Posts Tagged ‘mind’

Gift ideas for a biochemist, medical scientist or neuroscientist

// December 2nd, 2010 // Comments Off on Gift ideas for a biochemist, medical scientist or neuroscientist // Jibber Jabber, Science Art

Get a pair of double helix earrings or a neuron necklace. Each piece began as a sketch, then was modeled digitally, and finally cut with a laser beam.

These gorgeous creations are courtesy of Morphologica, a Sydney-based scientist completing a PhD in neuroscience.

More brain style jewelry from etsy: Funky anatomy style jewelry here – mostly pictures printed on plastic. Proper plastic models, brightly coloured and very cool brain earrings. Simple, stylized, silver neurons.

These happy anatomy magnets are incredibly cute, and would probably make you feel happier every time you walked past your fridge. $10 is a good deal, and they ship to the US & Canada (but worth a shot getting international shipping if you live elsewhere like me.) I also like this hotdog wielding anglerfish. Not exactly sciencey, but undeniably awesome.

There is no better way to say “you’re the best dang neuroscientist I know” than to give someone a brain in a jar. This one is green because it’s A ZOMBIE BRAIN IN A JAR!!! Awesome. They also come in pink.

And as decorations for a truly terrific tree. I’ll stop with the excessive linking, you should just check out the Your Organ Grinder etsy shop.

There’s heaps of handmade anatomy including lungs, hearts, ovaries, livers, kidneys, testicles. Ships worldwide.

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Gift Ideas for a Pathologist or Microbiologist
Gift Ideas for a Chemist or Chemistry Grad

Thought controlled computers? Recent research says yes.

// October 29th, 2010 // 6 Comments » // Recent Research

computer thinking

Image by Amarand Agasi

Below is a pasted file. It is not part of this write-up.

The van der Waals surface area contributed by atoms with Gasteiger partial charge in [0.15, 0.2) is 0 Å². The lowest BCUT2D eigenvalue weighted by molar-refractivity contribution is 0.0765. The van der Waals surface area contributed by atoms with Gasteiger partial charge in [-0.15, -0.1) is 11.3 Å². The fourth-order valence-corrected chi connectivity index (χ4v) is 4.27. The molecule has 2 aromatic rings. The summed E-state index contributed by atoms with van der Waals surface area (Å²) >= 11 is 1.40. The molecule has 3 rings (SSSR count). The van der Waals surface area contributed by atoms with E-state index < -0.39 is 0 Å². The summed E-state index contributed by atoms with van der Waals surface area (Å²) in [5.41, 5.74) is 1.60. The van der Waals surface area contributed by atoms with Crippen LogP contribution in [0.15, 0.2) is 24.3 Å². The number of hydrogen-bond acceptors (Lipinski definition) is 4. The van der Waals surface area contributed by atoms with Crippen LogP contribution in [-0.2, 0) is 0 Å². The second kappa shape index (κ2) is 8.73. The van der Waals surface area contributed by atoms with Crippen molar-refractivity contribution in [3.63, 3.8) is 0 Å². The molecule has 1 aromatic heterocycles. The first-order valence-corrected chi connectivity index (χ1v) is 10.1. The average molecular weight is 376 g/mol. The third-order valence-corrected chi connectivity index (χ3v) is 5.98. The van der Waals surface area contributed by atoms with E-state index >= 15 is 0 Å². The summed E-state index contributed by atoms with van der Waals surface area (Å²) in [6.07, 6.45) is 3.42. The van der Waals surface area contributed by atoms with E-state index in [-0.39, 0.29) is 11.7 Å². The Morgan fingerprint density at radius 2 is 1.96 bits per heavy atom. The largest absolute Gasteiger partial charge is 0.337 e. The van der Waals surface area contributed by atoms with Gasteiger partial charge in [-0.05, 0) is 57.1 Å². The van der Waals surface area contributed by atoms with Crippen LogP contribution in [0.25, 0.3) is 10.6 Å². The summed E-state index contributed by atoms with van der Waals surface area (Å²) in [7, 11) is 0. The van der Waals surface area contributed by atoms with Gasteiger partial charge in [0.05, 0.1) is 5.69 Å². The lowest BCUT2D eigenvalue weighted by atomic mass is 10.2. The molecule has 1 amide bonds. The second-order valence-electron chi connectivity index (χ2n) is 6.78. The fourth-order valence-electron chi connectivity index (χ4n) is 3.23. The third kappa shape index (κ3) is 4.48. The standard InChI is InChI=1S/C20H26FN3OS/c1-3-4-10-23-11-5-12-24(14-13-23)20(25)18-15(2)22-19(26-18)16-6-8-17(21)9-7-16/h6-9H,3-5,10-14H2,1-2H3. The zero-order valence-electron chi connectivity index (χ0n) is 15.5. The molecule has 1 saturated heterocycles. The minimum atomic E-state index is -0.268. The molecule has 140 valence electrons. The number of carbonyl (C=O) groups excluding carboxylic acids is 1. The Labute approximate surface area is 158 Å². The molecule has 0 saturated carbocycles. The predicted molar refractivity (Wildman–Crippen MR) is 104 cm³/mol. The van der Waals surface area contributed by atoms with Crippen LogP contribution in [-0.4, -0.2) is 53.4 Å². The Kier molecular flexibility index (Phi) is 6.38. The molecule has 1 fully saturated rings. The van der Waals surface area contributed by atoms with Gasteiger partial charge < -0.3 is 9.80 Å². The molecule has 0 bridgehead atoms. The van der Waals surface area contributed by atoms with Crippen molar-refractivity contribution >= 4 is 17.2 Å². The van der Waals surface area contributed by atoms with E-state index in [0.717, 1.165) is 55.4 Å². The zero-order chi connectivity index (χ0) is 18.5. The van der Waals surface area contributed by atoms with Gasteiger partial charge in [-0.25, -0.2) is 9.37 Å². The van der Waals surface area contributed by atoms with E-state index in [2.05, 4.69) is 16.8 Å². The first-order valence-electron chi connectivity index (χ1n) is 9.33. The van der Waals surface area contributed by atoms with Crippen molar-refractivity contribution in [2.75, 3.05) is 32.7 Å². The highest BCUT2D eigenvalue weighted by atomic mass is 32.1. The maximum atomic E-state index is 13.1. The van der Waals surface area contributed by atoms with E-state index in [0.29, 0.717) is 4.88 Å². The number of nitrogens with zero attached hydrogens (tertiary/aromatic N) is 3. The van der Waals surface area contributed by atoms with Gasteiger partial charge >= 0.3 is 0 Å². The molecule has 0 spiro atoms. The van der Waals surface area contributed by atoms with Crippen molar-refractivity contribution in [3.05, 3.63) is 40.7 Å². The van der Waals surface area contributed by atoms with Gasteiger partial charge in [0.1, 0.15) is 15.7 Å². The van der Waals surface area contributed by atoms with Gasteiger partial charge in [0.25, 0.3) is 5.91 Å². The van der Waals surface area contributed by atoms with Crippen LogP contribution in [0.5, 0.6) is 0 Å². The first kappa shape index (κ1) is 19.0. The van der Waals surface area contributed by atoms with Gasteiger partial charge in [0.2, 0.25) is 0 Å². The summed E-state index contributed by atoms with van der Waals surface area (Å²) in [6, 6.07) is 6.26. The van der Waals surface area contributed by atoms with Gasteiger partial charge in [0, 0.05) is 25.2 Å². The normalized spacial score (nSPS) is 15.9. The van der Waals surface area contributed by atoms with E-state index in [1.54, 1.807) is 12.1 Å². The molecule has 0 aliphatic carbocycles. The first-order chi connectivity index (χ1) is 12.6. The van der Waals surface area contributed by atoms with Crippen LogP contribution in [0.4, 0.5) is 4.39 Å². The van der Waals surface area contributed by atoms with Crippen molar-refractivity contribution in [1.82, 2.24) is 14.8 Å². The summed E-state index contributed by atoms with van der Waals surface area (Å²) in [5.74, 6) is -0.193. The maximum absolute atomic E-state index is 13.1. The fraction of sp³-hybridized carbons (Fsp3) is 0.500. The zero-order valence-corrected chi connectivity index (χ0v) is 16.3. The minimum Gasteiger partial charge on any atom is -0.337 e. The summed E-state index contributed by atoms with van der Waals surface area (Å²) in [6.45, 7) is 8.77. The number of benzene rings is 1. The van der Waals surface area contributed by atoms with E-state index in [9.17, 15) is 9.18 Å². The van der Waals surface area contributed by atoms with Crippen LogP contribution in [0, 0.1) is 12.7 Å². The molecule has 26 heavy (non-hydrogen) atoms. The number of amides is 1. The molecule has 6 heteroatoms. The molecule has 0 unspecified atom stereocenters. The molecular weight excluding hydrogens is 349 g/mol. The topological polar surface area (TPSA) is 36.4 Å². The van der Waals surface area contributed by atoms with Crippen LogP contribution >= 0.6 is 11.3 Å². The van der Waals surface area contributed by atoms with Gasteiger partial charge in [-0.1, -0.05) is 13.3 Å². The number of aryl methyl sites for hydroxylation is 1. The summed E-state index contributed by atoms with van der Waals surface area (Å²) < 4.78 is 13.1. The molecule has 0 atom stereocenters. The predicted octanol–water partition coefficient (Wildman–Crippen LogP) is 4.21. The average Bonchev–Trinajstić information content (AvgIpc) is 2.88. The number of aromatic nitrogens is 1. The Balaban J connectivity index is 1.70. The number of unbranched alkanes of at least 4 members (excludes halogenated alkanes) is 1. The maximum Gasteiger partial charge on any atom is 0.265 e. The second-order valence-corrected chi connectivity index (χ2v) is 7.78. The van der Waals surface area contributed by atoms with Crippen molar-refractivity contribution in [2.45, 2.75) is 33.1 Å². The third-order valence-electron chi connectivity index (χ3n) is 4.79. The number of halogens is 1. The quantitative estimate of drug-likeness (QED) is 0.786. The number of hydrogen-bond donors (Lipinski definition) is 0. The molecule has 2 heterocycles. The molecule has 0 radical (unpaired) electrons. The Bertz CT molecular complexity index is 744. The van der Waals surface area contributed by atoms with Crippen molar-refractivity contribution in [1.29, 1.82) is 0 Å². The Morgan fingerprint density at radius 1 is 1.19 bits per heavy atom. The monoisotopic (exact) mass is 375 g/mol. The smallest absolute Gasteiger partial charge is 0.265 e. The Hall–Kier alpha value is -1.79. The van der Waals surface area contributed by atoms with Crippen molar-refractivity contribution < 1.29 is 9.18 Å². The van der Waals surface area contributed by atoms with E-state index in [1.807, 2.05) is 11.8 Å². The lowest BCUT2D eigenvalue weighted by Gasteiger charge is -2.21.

Imagine being able to control a computer with your mind!

No longer would we be tied down to keyboards, mice and touchscreens!

We need NEVER put down our coffee to work!

It’s not fantasy, that just happened.

Twelve subjects sat in front of a computer and looked at two superimposed images on a screen, focusing their mind on one of the pictures. The computer responded by making the image stronger while fading the other image away until only one was visible. They picked the image they wanted to look at, and made it so!

All the subjects had epilepsy, and had fine wires inside their brains to monitor seizures. These wires were attached to neurons and connected to the computer. Now not everyone has wires in their brain… YET. But to be honest I would consider it.

The images were picked during a screening process earlier that morning, which selected pairs that activated very different neurons. Marilyn Monroe and Michael Jackson were two famous faces used as pictures in the experiment. The Marilyn Monroe image might make some neurons fire faster, while the Michael Jackson image would make others fire. The pairs were used several times during the tests, half the time one picture was the target (ie. Marilyn) and the rest of the time, the other (Jackson.)

To quote the letter, published in Nature “The subject was instructed to enhance the target image from the hybrid image on the screen by ‘continuously thinking of the concept represented by that image.'” The concept? Like Marilyn Monroe and sex? Maybe. All the images were ones that would be familiar to the subjects, though I would like to know if you can choose between two completely new pictures.

Success rate (making the target picture take up the whole screen) was about 70%. Not bad… not great, but not bad.

This new research could shed light on how information is used in the brain, and how interactions between single brain cells let us make decisions. I personally hope this is the one of many steps towards real mind-control in the computer realm. Come on science, I’m sick of typing! Give me my mind mouse!

Here is the research paper. FYI, it was a bitch to read! Very confusing.

ResearchBlogging.orgCerf, M., Thiruvengadam, N., Mormann, F., Kraskov, A., Quiroga, R., Koch, C., & Fried, I. (2010). On-line, voluntary control of human temporal lobe neurons Nature, 467 (7319), 1104-1108 DOI: 10.1038/nature09510






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